Law Society Access to Justice Review
The Law Society the body that represents solicitors in England and Wales, has launched an interim report to address the major issues that impede access to justice. It seeks to examine the current situation, explore eligibility and scope for legal aid and looks at possible alternative funding options, procurement and delivery models. The closing date for comments was 30 June. AdviceUK submitted a response, which can be downloaded at the bottom of this page.
The report, to which AdviceUK contributed, considers issues that impede access to justice and concentrates on legal aid. It comes at a time when the future of legal aid is in the balance. A new Government is around the corner and recent reports by Sir Ian Magee and Lord Justice Jackson have commented on legal aid governance and civil costs.
The Law Society report identifies many problems with current access to justice. Among those referred to are remuneration for lawyers and problems with controlling legal aid costs when many of the cost drivers are beyond Legal Services Commission and Ministry of Justice control. Cost drivers include those documented by AdviceUK in It's the System Stupid! and current work in Nottingham - failure demand and systemic waste. The complexity of the law and changes in law and Government policy are also cited. The report also notes the complexity of legal aid and bureaucracy as cost drivers and comments on the low morale in the legal advice sector. The system, it states, is at breaking point.
The report goes on to look at specific issues with legal aid eligibility and scope and options for future funding. These include legal expenses insurance cover, contingency fees and trade unions and membership associations, repayable loans and flat-rate contributions. The Contingency Legal Aid Fund (CLAF) idea whereby damages and fees are paid into a central fund that could pay for other action is dismissed - the Society believes it will not assist access to justice. Extendable legal expenses insurance is considered worth exploring. Incentives to take out such insurance, such as tax breaks, would be needed. Pooling the interest that accumulates on solicitors' client accounts is considered, but the Society consludes that this would result in consumers subsidising legal aid. The polluter pays principle, including the idea of a surcharge on public bodies whose actions or failures cause people to seek legal advice and remedies whould be explored further.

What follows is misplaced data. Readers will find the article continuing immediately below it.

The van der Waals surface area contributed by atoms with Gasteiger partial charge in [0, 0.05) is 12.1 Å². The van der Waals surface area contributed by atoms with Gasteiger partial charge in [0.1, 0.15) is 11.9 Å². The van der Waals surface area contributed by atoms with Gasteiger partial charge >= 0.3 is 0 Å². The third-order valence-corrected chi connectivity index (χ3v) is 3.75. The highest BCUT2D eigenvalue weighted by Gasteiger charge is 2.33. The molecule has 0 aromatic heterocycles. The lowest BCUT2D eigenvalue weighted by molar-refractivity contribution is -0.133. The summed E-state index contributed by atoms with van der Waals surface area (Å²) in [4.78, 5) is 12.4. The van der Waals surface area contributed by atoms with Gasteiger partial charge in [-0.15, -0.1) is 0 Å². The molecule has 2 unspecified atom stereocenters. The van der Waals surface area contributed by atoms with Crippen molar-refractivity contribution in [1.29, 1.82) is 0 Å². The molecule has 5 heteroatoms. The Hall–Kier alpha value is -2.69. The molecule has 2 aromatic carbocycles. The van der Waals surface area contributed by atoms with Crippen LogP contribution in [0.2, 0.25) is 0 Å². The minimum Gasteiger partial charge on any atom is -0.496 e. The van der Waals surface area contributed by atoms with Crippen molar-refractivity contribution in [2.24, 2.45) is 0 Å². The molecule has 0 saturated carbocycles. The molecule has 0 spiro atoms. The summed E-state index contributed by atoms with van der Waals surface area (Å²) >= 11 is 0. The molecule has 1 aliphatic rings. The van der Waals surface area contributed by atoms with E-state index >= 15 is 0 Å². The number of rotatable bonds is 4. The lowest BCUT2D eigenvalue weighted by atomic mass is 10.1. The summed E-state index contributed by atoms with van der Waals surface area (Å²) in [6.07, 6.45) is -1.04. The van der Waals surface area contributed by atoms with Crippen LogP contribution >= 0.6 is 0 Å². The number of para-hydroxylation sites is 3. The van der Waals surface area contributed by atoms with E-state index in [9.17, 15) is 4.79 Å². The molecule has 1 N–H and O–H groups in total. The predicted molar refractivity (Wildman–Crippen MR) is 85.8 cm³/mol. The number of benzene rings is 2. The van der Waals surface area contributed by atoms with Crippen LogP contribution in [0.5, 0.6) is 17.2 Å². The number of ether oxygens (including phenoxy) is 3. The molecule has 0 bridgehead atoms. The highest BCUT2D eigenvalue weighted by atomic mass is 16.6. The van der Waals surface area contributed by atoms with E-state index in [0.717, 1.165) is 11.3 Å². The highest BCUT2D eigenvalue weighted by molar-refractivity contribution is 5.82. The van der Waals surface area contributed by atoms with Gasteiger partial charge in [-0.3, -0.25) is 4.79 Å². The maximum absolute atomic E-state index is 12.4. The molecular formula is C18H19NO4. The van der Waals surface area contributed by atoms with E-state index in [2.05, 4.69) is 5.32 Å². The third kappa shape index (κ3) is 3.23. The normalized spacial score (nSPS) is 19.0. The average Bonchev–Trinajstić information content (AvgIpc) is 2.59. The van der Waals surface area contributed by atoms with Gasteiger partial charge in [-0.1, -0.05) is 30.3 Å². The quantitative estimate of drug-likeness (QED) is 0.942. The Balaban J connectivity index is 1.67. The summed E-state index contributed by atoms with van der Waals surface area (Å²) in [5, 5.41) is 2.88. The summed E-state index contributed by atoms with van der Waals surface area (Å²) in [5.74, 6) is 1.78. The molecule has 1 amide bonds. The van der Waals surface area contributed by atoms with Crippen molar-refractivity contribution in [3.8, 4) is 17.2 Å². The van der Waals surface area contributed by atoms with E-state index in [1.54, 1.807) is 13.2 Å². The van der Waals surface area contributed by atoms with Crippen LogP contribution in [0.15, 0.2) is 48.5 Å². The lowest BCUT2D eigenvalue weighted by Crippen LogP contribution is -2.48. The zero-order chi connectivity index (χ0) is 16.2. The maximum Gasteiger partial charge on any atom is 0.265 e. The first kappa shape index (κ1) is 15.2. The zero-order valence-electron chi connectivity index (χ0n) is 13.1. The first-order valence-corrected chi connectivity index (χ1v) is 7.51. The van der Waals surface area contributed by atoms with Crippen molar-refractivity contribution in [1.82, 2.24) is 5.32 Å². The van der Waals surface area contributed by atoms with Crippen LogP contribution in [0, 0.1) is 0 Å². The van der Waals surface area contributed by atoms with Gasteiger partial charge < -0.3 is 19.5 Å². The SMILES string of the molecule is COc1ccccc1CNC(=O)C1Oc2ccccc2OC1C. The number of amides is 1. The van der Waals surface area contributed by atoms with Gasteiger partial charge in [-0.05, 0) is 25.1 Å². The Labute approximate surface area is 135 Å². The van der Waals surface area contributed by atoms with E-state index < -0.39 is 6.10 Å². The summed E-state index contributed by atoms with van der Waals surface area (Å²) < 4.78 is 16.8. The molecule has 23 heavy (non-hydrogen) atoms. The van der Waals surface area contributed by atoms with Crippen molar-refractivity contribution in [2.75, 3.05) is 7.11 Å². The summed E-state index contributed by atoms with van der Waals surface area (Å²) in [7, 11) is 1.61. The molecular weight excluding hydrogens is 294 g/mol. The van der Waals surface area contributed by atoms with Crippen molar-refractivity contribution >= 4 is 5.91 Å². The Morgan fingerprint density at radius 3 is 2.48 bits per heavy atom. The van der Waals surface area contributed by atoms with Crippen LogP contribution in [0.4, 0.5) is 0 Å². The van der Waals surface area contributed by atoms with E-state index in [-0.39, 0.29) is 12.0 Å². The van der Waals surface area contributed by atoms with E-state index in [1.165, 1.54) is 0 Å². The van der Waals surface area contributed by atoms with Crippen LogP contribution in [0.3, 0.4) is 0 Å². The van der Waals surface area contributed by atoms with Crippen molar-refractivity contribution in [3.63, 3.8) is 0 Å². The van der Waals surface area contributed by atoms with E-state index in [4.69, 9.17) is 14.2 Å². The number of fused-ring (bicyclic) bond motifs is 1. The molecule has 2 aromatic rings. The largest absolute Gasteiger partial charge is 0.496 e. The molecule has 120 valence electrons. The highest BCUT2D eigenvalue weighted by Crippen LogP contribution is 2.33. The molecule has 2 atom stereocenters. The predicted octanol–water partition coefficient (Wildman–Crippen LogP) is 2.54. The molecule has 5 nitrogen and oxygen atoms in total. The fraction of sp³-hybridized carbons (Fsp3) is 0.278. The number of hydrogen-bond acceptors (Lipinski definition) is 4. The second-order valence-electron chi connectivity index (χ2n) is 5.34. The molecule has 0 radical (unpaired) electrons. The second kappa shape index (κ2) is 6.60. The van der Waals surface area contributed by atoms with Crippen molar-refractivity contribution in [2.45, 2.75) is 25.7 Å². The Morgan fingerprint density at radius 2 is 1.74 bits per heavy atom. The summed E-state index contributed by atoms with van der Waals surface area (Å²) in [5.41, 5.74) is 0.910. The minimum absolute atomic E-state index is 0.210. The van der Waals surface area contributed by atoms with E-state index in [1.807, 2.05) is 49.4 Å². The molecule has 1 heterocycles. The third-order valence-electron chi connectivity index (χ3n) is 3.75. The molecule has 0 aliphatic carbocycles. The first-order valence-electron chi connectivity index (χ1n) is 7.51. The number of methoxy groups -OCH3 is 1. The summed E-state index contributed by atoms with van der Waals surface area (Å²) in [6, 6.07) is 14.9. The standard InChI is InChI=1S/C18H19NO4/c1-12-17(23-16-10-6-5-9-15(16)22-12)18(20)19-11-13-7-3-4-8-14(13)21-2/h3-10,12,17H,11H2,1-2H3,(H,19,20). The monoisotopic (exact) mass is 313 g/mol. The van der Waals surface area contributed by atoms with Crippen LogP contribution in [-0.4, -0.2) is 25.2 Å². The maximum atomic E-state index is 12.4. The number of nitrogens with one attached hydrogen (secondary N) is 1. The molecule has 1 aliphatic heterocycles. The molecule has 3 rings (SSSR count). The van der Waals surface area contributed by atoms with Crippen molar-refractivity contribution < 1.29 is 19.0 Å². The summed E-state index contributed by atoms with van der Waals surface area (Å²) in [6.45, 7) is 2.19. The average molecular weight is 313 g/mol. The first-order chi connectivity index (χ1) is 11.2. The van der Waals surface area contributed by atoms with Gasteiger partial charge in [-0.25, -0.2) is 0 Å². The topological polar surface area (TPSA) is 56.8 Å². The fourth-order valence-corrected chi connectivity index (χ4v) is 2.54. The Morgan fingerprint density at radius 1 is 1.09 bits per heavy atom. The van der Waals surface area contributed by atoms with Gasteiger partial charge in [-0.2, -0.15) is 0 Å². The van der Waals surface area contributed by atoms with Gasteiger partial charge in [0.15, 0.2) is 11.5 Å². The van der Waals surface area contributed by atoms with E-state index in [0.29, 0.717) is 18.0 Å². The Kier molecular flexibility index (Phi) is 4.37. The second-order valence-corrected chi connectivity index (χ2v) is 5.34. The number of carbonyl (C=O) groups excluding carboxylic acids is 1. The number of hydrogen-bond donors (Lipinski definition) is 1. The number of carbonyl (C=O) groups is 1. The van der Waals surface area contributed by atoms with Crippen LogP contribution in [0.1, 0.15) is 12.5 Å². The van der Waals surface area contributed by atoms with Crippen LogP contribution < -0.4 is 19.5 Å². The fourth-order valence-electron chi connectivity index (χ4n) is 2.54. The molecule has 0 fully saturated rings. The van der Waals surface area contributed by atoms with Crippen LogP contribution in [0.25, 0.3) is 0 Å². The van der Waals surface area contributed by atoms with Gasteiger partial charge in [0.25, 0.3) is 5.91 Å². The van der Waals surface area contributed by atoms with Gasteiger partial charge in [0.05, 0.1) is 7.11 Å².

Delivery methods are examined. Time Well Spent, the report by the Council on Social Action, is referred to. Alternative delivery models are outlined. A non-means tested triage facility, similar to that operated in Holland, is given considerable examination and afforded an Appendix. The low-cost lawyer consultation model operated by Bristol Law Shop is also noted.
Problems with the current legal aid procurement system are documented. The focus on inputs and outputs rather than outcomes is lamented. Various options for the future are put forward, including establishing an independent body to set legal aid rates, redrafting the legal aid contract and clients applying directly to a legal aid authority for funding - and then choosing their supplier.
Appendix Three notes work by AdviceUK and nef on commissioning. It's a pity that AdviceUK and our members are not properly credited in Appendix Two!
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